Daily Archives: January 6, 2014
Did you make any resolutions for this new year? Do you have a new device with which to explore the world and analyze data via maps? Even if you answer “no” to both, there is much you can do, easily. Resolutions are easier to keep if they are both worthwhile AND easy to accomplish.
“I have a smartphone!” See FunWithGIS152 and make a simple swipe app, centered on the region of interest for you. You can read the blog (do it on a larger screen), experiment with the sample, download the instructions, make the maps, build the app, test it on the phone, share it, and tweak it, all in under an hour, even if you haven’t built apps before. After making the sample, think up a more useful combo.
“I have a tablet!” Open a browser and visit the K12 State License AGO Org (even if you aren’t a school person and don’t know about state licenses). Scroll right, to the “Mapables Atlas” (USA or World), and try one of the maps. Tablets can’t do everything quite as easily as full computers can, but many maps and apps work just fine on any tablet with screen at least 1024×768. There is unlimited content to explore on a tablet!
“I have a computer!” Master data tables. See these blogs and their linked resources: FunWithGIS143, FunWithGIS112, FunWithGIS106, FunWithGIS104, FunWithGIS93, FunWithGIS90. Get good at making a clean table. These repeated blogs are necessary because many people have trouble with tables, because there are many ways to make tables, and they are easy to mess up, so maps made from them may not work or may be wrong. Practice with something small (yielding adequate variety while making it easy to find and fix errors), like five fields about 10 states, or about 10 field data collection sites. Use the blogs’ links to help troubleshoot data entry, then turn the tables into maps. Absolute mastery of table creation (not just “I think it’s close”) is fundamental to analyzing data, and supports powerful analyses in maps.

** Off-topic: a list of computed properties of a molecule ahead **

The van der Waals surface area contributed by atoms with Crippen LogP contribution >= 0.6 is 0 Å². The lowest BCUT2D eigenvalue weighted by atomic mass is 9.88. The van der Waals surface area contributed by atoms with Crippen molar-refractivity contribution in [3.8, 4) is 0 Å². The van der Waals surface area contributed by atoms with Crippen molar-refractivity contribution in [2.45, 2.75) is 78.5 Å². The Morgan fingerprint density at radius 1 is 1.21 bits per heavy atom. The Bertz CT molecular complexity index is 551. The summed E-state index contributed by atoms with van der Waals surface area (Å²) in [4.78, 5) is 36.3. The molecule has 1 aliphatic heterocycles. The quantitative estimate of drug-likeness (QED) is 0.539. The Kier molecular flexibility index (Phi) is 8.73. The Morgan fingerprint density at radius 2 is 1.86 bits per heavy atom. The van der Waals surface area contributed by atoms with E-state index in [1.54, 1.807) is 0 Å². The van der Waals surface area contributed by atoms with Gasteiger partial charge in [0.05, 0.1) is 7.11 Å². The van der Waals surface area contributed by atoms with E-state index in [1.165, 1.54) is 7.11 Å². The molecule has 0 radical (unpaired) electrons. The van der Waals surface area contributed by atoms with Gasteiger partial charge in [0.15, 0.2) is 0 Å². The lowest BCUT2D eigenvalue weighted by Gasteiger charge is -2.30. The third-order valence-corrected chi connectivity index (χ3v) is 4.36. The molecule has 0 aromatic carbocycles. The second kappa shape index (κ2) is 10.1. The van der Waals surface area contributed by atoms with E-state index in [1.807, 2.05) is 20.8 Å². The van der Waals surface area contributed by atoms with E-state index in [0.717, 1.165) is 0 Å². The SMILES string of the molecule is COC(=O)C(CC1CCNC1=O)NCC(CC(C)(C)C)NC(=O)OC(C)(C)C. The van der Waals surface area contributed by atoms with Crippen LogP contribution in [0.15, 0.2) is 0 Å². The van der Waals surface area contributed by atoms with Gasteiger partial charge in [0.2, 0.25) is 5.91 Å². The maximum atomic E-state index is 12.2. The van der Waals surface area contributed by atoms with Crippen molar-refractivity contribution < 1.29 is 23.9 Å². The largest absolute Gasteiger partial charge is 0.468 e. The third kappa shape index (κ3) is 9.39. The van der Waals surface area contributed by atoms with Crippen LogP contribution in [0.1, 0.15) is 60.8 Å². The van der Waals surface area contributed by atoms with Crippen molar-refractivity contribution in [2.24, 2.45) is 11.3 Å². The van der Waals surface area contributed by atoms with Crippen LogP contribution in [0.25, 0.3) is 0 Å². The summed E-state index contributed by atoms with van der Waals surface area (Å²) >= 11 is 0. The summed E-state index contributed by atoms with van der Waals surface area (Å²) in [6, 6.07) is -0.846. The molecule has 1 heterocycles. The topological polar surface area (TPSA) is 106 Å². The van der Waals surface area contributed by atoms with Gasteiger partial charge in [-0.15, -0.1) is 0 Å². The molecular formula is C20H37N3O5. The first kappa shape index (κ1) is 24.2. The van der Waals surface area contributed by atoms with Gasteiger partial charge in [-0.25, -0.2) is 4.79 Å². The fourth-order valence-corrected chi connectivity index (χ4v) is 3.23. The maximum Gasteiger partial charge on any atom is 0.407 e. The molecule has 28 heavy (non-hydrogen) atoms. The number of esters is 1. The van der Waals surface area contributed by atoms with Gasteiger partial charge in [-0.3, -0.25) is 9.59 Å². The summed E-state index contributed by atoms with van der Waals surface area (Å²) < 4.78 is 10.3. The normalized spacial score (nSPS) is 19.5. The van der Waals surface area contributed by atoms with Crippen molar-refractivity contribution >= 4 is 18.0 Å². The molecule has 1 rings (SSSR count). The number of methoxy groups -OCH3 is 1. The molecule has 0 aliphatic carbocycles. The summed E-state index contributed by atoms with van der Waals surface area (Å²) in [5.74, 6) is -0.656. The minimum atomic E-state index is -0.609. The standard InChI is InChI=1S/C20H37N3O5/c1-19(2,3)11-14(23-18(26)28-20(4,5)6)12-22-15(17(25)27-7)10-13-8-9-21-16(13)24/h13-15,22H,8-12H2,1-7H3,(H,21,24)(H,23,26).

“Got bandwidth!” Wired or wireless internet access rocks! Explore the K12 State License Org and its resources. Even without devices or bandwidth for every student to work solo, most of these resources can be used for learning in pairs, groups, or all at once. Show the direction in which GIS use is heading — integrating tools, connecting users with professionals and their content. Think about an integrated project for your students, crossing boundaries between classes, using maps that are accessible from multiple directions, on multiple devices, in school and out.
“Sorry, no new tech, still low bandwidth.” ArcGIS Desktop is ever more capable, and the wonderful introductory Mapping Our World lessons for ArcGIS Desktop can be downloaded once and shared across a lab. The Esri Press page shows a host of books, and links to a page where educators can request desk copies. Esri’s periodic hardcopy publications can help educators demonstrate where students can go with skills.
It’s a new year. You can help your students, the community, and the world. Make a difference with GIS, even with just a single new thing.
Charlie Fitzpatrick, Esri Education Manager